Re-Feathering My Empty Nest

Re-Feathering My Empty Nest

What felt like a sudden void turned out to be an opportunity to take a fresh look at the way we live.


Our house was a cozy, two-story, three-bedroom Colonial. But when the kids graduated college and took jobs in another state, it felt as cavernous as the Grand Central Station.

At first, I kept their old bedrooms exactly as they had left them. A platoon of dolls continued to stand guard in my daughter Angie's bubble-gum pink bedroom. She often joked about how "valuable" they were, but I doubt they crossed her mind in her new position as assistant designer at a jewelry company in Atlanta. I didn't move a single geological specimen in my son's room, even though Conner was now an associate professor at a prestigious university.

To me, these were sacred spaces, shrines to the joys (and pains) of raising two bright, high-energy kids. I wouldn't dream of taking down their rock star posters and packing away their high school trophies anymore than I'd consider padlocking their bedroom doors. So you can imagine my surprise when my husband, Jim, suggested turning Conner's bedroom into an art studio.

"Why not?" Jim said. "The light is much better in there than where I've been painting on the porch."

"But suppose Conner comes home to visit?" I yelped.

"So we'll replace his bed with a fold-out sleep-sofa. It will take up less space."

"But what about all his things?" I said. My mind reeled. I had been fastidiously dusting Conner's rock collection as if they were on display in the Smithsonian.

"If there's anything Conner wants, we can send it to him. Everything else we can pack up and store in the attic," said Jim.

Jim had been taking watercolor painting classes at the local art center, and since he retired last year, it had become his passion. Every morning after breakfast, he went to his makeshift art studio on the porch as if reporting to work. With the radio tuned to the classical station, Jim happily painted until late afternoon, stopping only for a quick lunch. The porch was enclosed, but it was drafty and surrounded by tall trees that kept out light.

I knew that converting our son's room into Jim's art studio made sense, but as I wrapped each of Conner's beloved crystals and geodes in newspaper, my heart ached. It was as if I were packing away the best years of my life. Sensing my ambivalence, Jim came up with an idea.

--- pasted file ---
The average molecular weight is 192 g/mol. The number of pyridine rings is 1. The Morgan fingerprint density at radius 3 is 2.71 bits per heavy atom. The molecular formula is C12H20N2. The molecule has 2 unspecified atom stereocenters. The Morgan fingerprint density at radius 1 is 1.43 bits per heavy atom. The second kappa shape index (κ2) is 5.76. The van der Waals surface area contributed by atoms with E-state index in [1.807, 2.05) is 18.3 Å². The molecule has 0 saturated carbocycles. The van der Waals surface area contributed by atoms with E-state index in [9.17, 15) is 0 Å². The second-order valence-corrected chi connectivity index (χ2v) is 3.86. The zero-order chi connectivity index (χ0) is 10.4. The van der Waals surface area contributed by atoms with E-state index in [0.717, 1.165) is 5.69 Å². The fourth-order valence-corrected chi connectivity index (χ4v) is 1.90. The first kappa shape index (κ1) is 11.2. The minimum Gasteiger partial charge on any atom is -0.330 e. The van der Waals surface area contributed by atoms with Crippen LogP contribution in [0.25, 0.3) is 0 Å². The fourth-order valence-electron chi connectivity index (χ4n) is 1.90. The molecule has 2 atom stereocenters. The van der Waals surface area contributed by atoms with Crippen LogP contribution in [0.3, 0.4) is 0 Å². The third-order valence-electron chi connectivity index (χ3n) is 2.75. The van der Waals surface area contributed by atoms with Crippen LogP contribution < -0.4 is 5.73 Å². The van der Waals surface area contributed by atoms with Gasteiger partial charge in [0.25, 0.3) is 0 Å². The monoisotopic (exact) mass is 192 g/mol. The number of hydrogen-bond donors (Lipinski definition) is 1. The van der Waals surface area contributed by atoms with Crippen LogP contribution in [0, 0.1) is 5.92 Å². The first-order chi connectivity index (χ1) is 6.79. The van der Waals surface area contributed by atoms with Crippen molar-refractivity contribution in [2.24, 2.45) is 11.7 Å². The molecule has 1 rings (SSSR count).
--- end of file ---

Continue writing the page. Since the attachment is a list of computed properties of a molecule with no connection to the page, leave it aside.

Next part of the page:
"Claire, you've been doing your scrapbooking in the kitchen all these years, and you never have enough space for your supplies," he said. "How about I put some shelves up in Angie's room and you use it for scrapbooking and all your other projects?"

I was floored. Ever since we moved into the house and started the family, the kitchen had been my command post. It was where I kept my laptop and made the scrapbooks that celebrated every family event – from our children's first birthdays to their college graduations. My supplies now spilled out of the broom closet. If I had an entire room dedicated to my crafts, I could not only organize my scrapbook supplies, but I'd have more space for my newest project – turning flower pots into holders for cosmetics, utensils and you-name-it. I also use flower pots to make eye-catching house numbers to put the front door so visitors don't have to drive up and down the street, trying to find our address.

Conner had responded to the news with the team spirit that had won him all those wrestling trophies. "Go for it," he told us. Angie was a bit more cautious. She made me promise to save her dolls, diaries and high school yearbook. I tried not cry as I wrapped them in tissue paper and placed them in empty shoe boxes destined for the attic. It took us a few weeks to clear out the rooms enough to consider a fresh coat of paint. Jim chose a pale green for his art studio. I selected a sunny yellow for my craft room.

Whatever trepidation I had quickly vanished as I wheeled a cart around the local arts and crafts shop and filled it to the top. Finally, I had space for large organizer bins, scrapbook supplies, flower pots, wicker baskets, feathers, decorative paper and all sorts of goodies.

"Oh my!" said the gal at the register as she rang up my purchases. "Whatever are you making?"

"A new life," I said and tossed a lavender plumed pen onto the counter.

If you are wondering how you will adjust to living without those hungry mouths to feed, non-stop laundry and 24/7 hair dryers, take heart. When the kids leave the nest, it's time to re-feather it with things that brings you joy. Take some time to explore the possibilities. Include your adult children in the process. And don't be afraid to open a window on your own potential for happiness.

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